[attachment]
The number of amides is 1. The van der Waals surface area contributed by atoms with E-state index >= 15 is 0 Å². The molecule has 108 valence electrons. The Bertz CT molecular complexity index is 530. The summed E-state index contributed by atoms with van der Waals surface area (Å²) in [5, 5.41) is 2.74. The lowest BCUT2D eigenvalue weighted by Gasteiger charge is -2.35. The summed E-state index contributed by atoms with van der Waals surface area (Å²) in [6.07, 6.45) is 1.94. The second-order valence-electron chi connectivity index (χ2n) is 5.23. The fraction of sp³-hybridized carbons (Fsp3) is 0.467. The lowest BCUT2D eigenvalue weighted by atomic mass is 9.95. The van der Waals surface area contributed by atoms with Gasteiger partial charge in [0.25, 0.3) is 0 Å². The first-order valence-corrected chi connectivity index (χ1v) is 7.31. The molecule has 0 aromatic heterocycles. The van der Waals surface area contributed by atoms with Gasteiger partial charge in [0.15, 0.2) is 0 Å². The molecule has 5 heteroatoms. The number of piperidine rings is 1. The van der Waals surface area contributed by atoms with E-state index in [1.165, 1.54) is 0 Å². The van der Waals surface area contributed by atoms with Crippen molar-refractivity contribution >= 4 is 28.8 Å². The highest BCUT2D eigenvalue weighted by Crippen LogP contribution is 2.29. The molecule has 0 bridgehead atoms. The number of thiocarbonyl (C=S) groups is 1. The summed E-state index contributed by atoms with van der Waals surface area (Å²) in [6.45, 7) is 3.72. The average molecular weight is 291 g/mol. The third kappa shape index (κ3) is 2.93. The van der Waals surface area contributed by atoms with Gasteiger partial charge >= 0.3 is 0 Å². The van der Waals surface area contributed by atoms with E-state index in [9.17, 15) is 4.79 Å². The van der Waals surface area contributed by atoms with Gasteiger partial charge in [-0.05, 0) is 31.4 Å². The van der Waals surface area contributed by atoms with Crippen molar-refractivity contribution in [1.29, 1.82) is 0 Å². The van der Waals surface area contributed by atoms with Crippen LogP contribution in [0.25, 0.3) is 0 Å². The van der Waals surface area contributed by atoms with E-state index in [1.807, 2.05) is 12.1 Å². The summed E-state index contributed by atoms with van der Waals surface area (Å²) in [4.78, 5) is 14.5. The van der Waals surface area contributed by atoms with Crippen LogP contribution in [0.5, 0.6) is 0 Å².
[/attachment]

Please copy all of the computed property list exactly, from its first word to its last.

The number of amides is 1. The van der Waals surface area contributed by atoms with E-state index >= 15 is 0 Å². The molecule has 108 valence electrons. The Bertz CT molecular complexity index is 530. The summed E-state index contributed by atoms with van der Waals surface area (Å²) in [5, 5.41) is 2.74. The lowest BCUT2D eigenvalue weighted by Gasteiger charge is -2.35. The summed E-state index contributed by atoms with van der Waals surface area (Å²) in [6.07, 6.45) is 1.94. The second-order valence-electron chi connectivity index (χ2n) is 5.23. The fraction of sp³-hybridized carbons (Fsp3) is 0.467. The lowest BCUT2D eigenvalue weighted by atomic mass is 9.95. The van der Waals surface area contributed by atoms with Gasteiger partial charge in [0.25, 0.3) is 0 Å². The first-order valence-corrected chi connectivity index (χ1v) is 7.31. The molecule has 0 aromatic heterocycles. The van der Waals surface area contributed by atoms with Gasteiger partial charge in [0.15, 0.2) is 0 Å². The molecule has 5 heteroatoms. The number of piperidine rings is 1. The van der Waals surface area contributed by atoms with E-state index in [1.165, 1.54) is 0 Å². The van der Waals surface area contributed by atoms with Crippen molar-refractivity contribution >= 4 is 28.8 Å². The highest BCUT2D eigenvalue weighted by Crippen LogP contribution is 2.29. The molecule has 0 bridgehead atoms. The number of thiocarbonyl (C=S) groups is 1. The summed E-state index contributed by atoms with van der Waals surface area (Å²) in [6.45, 7) is 3.72. The average molecular weight is 291 g/mol. The third kappa shape index (κ3) is 2.93. The van der Waals surface area contributed by atoms with Gasteiger partial charge >= 0.3 is 0 Å². The van der Waals surface area contributed by atoms with E-state index in [9.17, 15) is 4.79 Å². The van der Waals surface area contributed by atoms with Gasteiger partial charge in [-0.05, 0) is 31.4 Å². The van der Waals surface area contributed by atoms with Crippen molar-refractivity contribution in [1.29, 1.82) is 0 Å². The van der Waals surface area contributed by atoms with Crippen LogP contribution in [0.25, 0.3) is 0 Å². The van der Waals surface area contributed by atoms with E-state index in [1.807, 2.05) is 12.1 Å². The summed E-state index contributed by atoms with van der Waals surface area (Å²) in [4.78, 5) is 14.5. The van der Waals surface area contributed by atoms with Crippen LogP contribution in [0.5, 0.6) is 0 Å².